I have studied Mario Botta’s architecture and I have found it has cardinal points:

there is the use of symmetry, the alternating materials, the constant and almost obsessive presence of a binary code, a stroke, a horizontal mark that alternates dark with light, shiny with reflections. This binary code was very important for me because it constituted a form of writing and it became an interface for me between the physical place and also the intangible entities to which I intend to relate through these specific elements of architecture. The place remains on the one hand the same as itself because, photographically speaking, I can only start from the surfaces on which the light reflects, the absolutely faithful surfaces of my vision, and on the other hand, I manage to transform them through the photographic process into forms that are meaningful for me, so that  they become metaphors of architecture.

There are other constituent parts that are very significant for me which are: the “Castle”: “the flying castle” which is a series of images linked to the specific architecture of the bank, which I am not showing because it wouldn’t fit in relation to the exhibition itself. They are basically perspective photos of the balconies taken from above looking down, where  at the post production stage I intervened radically, removing and cutting all the parts that concerned the daily routine of the bank. All that remains are the white balcony perspectives that I juxtapose with images of galaxies and nebulas. I wanted to create almost the sense of a space ship, of a traveling place.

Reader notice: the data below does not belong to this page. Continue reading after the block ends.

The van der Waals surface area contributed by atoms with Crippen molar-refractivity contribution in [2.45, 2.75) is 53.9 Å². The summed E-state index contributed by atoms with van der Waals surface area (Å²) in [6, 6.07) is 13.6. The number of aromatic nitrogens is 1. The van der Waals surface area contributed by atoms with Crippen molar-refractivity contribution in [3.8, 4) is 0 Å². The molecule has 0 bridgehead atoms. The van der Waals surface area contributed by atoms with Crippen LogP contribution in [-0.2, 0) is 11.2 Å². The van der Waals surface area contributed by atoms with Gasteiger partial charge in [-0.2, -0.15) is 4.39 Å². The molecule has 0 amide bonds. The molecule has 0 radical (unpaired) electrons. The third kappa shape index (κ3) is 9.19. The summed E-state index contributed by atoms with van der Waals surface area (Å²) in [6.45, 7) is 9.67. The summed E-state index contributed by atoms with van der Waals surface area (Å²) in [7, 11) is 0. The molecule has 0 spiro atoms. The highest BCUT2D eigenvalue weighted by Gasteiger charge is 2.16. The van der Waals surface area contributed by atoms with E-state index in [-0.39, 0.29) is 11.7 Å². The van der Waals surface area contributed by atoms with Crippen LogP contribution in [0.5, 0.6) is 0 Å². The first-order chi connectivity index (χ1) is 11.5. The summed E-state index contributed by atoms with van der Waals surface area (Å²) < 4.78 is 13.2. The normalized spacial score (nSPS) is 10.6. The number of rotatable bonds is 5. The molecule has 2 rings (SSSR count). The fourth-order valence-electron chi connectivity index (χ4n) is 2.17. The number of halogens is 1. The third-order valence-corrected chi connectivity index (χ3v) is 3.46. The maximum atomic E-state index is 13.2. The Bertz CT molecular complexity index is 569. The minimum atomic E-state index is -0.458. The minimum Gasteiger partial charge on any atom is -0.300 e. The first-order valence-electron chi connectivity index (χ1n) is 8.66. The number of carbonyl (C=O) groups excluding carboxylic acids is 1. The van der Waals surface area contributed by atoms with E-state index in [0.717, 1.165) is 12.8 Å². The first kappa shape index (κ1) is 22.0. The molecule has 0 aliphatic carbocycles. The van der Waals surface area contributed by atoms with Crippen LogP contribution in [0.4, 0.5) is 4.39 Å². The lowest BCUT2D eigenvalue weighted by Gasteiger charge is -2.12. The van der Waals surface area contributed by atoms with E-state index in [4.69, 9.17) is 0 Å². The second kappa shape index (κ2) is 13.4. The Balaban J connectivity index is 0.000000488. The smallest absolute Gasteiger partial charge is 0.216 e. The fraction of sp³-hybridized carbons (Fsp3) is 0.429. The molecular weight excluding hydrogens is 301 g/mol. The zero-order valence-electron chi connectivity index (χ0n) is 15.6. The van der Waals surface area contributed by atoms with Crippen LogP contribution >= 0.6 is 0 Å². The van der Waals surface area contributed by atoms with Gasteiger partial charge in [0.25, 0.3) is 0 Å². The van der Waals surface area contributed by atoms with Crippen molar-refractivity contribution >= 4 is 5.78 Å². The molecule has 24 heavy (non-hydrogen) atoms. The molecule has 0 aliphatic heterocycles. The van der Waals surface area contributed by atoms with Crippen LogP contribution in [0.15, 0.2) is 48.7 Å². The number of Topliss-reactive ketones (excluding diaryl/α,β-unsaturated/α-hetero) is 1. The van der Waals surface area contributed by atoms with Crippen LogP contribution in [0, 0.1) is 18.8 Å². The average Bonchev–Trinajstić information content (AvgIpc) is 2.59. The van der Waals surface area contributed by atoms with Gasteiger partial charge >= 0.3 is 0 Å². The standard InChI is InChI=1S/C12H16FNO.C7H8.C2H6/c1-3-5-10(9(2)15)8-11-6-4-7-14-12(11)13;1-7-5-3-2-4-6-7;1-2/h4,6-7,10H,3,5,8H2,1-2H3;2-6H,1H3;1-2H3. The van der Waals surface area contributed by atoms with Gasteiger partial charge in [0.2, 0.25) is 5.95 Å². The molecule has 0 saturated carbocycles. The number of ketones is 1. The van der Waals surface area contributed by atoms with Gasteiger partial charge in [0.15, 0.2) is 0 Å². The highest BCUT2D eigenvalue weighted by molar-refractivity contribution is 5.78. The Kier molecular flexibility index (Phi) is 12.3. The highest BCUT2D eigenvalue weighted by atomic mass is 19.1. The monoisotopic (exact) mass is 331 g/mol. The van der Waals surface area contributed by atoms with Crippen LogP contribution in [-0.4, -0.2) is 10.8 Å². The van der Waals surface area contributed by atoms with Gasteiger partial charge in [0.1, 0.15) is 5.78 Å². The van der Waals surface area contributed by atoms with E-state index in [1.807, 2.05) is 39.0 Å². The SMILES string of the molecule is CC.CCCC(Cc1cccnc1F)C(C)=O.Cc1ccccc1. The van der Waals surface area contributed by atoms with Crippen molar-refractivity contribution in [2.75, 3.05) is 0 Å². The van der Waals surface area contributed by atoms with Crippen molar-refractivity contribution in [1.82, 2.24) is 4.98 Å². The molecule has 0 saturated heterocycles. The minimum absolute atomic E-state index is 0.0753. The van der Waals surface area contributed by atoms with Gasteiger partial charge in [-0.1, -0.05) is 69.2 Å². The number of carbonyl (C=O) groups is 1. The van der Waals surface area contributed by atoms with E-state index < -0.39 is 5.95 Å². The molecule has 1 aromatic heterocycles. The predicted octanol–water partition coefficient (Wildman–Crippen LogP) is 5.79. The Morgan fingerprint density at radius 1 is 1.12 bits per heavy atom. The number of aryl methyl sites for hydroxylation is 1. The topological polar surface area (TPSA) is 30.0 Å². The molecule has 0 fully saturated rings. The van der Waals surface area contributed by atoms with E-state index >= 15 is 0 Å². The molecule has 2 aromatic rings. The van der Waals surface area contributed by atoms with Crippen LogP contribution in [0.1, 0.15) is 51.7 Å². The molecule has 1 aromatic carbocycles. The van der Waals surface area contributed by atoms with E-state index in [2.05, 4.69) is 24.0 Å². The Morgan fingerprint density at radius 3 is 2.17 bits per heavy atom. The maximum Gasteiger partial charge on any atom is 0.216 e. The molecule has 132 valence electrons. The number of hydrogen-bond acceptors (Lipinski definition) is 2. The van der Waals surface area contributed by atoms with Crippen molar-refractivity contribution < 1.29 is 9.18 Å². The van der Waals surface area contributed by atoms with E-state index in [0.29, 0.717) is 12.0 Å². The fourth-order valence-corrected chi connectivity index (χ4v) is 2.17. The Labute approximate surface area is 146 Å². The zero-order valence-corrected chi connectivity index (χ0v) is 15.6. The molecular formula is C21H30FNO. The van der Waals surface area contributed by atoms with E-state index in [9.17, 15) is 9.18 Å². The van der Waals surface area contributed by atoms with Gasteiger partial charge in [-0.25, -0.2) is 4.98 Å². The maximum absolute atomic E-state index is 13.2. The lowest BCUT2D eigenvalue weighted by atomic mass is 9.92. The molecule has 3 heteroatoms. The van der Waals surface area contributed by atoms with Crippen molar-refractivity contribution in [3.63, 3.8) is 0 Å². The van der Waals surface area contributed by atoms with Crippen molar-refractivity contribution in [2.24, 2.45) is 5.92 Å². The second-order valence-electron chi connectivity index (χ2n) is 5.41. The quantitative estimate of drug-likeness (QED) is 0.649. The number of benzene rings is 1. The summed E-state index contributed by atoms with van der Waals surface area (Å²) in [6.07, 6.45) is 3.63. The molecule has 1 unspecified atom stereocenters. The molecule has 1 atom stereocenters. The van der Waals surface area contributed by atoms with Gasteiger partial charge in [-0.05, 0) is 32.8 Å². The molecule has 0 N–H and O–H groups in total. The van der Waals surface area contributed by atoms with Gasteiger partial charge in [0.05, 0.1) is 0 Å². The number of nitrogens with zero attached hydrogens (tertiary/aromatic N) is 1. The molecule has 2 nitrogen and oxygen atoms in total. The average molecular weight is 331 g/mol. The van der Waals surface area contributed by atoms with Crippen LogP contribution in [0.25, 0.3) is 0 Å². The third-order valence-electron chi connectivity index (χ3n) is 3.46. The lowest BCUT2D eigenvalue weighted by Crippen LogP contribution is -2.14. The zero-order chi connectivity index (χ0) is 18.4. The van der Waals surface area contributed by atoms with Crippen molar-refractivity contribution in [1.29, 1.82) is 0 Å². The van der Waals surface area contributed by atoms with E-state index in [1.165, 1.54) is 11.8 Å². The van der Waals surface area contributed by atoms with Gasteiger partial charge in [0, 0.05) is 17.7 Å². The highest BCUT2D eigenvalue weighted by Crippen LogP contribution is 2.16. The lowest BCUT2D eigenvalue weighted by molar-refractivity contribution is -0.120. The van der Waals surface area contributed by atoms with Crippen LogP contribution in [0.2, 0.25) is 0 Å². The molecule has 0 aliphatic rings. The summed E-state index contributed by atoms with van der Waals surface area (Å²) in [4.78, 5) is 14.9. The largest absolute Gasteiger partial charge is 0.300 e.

And then there is another important verbal element, a text that I started to write exactly one year before the inauguration of the exhibition. It is entitled “The Factory of Paradise”, a sort of diary of mine, but it is also a continuous reflection on photography, on the sense of things and also on certain important, strongly existential elements of which my photography is definitely full. Photography is really a research tool for me and also a tool for discovery, because when I start to work, I do it from what I find, from what I see and I don’t pose myself very many problems, in fact I absolutely mustn’t pose them, I have to act, I have to act in an entirely intuitive way: collecting, collecting materials that I know full well will be only semi-finished, but I’m at a loss without them. It is a response, it is a response to real facts and it is also a fast, intuitive response and along the way, with hindsight, they manifest as forms of recognition.

I like the surprise dimension when I work with film, in the sense that I don’t know exactly what and how it will turn out. I’m always suspicious of the capture with digital cameras and the consequent urge to look immediately at the resulting image, because there is something… I don’t know how to define it,  almost a sort of sacrilege… of the necessary period of latency, which is so important to me. Waiting for the image to manifest itself, its coming to light.

An then naturally I digitalize the images and subject them to quite a lot of post-production work because changing some of the details of the real space is inevitable to make particular aspects perfect, to take it to those extreme conditions that you would have liked to find in it, or because your new reality is the image. It is not a fact of the reality any more.

Photography before the generation of images, photography in its pure state,  is the constitution of light and colour, autonomous, generative scripts of light on photosensitive material. They are horizons. They are images consisting of the first part of a photographic film which is exposed to the light while the camera is being loaded and therefore they are pieces of photographic film that have not been exposed to the light intentionally by the photographer, but simply because the camera must be loaded before taking the first photo. Some are insignificant, some are special, some are extraordinary: you never now in advance, you can never say, it first needs to occur…